Some of the cousins had a reunion in New York last weekend. My genealogical work (along with that of other cousins and relatives) was instrumental in getting everyone in touch in the first place. All totaled, about seventeen people gathered in Manhattan, including descendants of five of my great-grandparents’ children. Until a couple of years ago, I didn’t know most of them existed.

OddBirdz Tziporela.jpg.

My cousin Pini, grandson of my grandmother’s sister Rachel, organized the gathering. He and his wife Pnina came from Israel because their son Omri was appearing in a comedy show in the Village, Odd Birdz:

Missing this reunion really brings home to me that my family is not in Poland anymore. We were uprooted, and in many ways the connection was severed from this place. We’re some of the lucky ones because we have re-rooted and thrived in the US, Israel, Switzerland, and (I’m told) Argentina. But I have to go to those places if I want to meet my cousins. They are not here.

I have to admit to feeling a bit defeated by this. All I am finding in Poland is fragments of Jewish lives, of my ancestors’ stories. I’m bombarded by experiences of loss, hatred, and evil.

20141117PiwkoReunion 20141118KrysiaPiniEldadFortunately, my family has done a lot to help me feel included. My brother Chris skyped me. He held up his phone and scanned the room so I could see everyone sitting in a circle, and hear several conversations going on at once. That’s just like the family gatherings I remember with the aunts and uncles I knew. I got to say “hi” to Pini, Joan (granddaughter of my grandmother’s oldest sister Liba), and Krysia (daughter of my mother’s brother George and the person who embarked on this genealogical adventure together with me three years ago). Since then, I’ve talked with/written with each of them to get their impressions of the meeting. They’ve sent me photos. Another cousin, Eldad, has promised to organize another reunion the next time I’m in New York.

Attachment to place has fascinated me, I think in part because of my mother’s longing for Poland, but also because of my own sense of dis-placement on Long Island where I grew up. Although my home was there, I never really felt “at home.” I moved away as soon as I could, when I went to college, and I never moved back. Each of my brothers returned home at some point (and Chris has even stayed), but I haven’t. I’ve found places that feel more like home elsewhere—in Alabama and in Krakow. But what is lacking in these other places is family.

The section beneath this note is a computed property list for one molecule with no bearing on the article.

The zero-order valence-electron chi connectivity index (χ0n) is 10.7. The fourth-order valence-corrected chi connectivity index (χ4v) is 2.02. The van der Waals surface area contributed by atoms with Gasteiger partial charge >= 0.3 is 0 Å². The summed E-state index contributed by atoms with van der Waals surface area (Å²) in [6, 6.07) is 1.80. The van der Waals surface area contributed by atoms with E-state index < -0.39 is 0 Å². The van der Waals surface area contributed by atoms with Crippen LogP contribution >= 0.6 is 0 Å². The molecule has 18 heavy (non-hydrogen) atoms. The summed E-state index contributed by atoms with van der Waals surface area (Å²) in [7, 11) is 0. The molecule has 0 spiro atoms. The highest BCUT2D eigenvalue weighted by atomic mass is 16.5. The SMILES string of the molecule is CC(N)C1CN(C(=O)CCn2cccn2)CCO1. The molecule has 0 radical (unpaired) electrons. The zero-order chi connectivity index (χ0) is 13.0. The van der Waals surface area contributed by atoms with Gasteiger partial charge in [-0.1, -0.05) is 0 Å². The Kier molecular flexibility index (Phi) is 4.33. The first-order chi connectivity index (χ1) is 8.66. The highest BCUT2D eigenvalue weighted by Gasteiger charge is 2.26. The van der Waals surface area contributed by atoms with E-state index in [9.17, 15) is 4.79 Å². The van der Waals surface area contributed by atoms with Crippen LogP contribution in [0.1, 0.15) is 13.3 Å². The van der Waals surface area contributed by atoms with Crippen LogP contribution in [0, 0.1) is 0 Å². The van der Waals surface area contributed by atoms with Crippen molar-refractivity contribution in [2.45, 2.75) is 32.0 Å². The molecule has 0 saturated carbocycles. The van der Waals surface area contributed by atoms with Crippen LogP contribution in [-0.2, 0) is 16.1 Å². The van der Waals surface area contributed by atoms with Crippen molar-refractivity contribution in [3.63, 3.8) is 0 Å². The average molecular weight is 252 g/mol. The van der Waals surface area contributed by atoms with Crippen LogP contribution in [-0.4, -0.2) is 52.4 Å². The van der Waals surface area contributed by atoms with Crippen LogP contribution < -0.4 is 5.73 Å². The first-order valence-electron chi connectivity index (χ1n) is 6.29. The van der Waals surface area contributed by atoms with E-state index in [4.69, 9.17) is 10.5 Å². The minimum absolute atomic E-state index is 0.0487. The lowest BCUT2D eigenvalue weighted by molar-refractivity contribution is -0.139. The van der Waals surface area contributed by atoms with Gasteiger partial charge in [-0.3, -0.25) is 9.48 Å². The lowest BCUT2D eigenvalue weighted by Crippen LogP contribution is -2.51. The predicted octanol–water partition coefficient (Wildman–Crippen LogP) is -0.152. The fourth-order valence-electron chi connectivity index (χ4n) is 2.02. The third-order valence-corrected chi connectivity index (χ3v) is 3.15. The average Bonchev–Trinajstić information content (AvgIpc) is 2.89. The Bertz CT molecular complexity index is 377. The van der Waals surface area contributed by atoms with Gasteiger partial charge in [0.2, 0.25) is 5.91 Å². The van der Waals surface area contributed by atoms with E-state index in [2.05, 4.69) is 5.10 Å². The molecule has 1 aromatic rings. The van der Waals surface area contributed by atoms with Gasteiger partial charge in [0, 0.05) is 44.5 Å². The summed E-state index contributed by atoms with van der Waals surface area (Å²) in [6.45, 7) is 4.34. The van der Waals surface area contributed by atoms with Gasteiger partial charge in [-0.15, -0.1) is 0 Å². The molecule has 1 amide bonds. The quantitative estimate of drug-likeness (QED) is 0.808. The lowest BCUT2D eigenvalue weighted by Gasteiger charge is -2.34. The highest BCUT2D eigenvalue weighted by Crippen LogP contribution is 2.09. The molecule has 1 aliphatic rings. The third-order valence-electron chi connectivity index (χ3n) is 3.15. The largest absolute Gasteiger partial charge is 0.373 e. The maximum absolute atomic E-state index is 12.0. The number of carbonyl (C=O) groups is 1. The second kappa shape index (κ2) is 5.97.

Growing up, I knew my first cousins, aunts and uncles. We had big family reunions in Connecticut at Auntie Nunia’s (the one sibling of my grandmother I knew) and her daughter Teresa’s. Later, my mom spent more time with her cousins Stanley and Pauline, the children of my grandmother’s sister Sarah, so I got to know them, too. I knew my grandmother had other siblings, but we were never told much about them. I wasn’t told about the family plot in a cemetery just fifteen miles from where I grew up, or that other cousins live throughout the New York metropolitan area. In effect, I was cut off from a significant part of my family, and even more significantly, cut off from their culture, religion, and history.

Learning about my family’s heritage is complicated because I’m delving into things my mother invested a tremendous amount of energy into hiding. I think it took me so long to ask these questions about the past out of loyalty and respect for her. But I don’t believe it helped her to keep things secret. Quite the opposite. By denying or hiding her Jewish heritage, she never could come to terms with the trauma she experienced. And she alienated herself from the support system that might have helped her come to terms with it.

For me, recognizing and embracing all the branches of my family helps to root me, if not in a particular place, at least within a particular history. I’m proud to be part of this large extended family. It feels like a tremendous gift. That we survived, that we thrived. I don’t take for granted how fortunate we are for that. For so many families, there is no one left, just the scattered fragments of lives lost.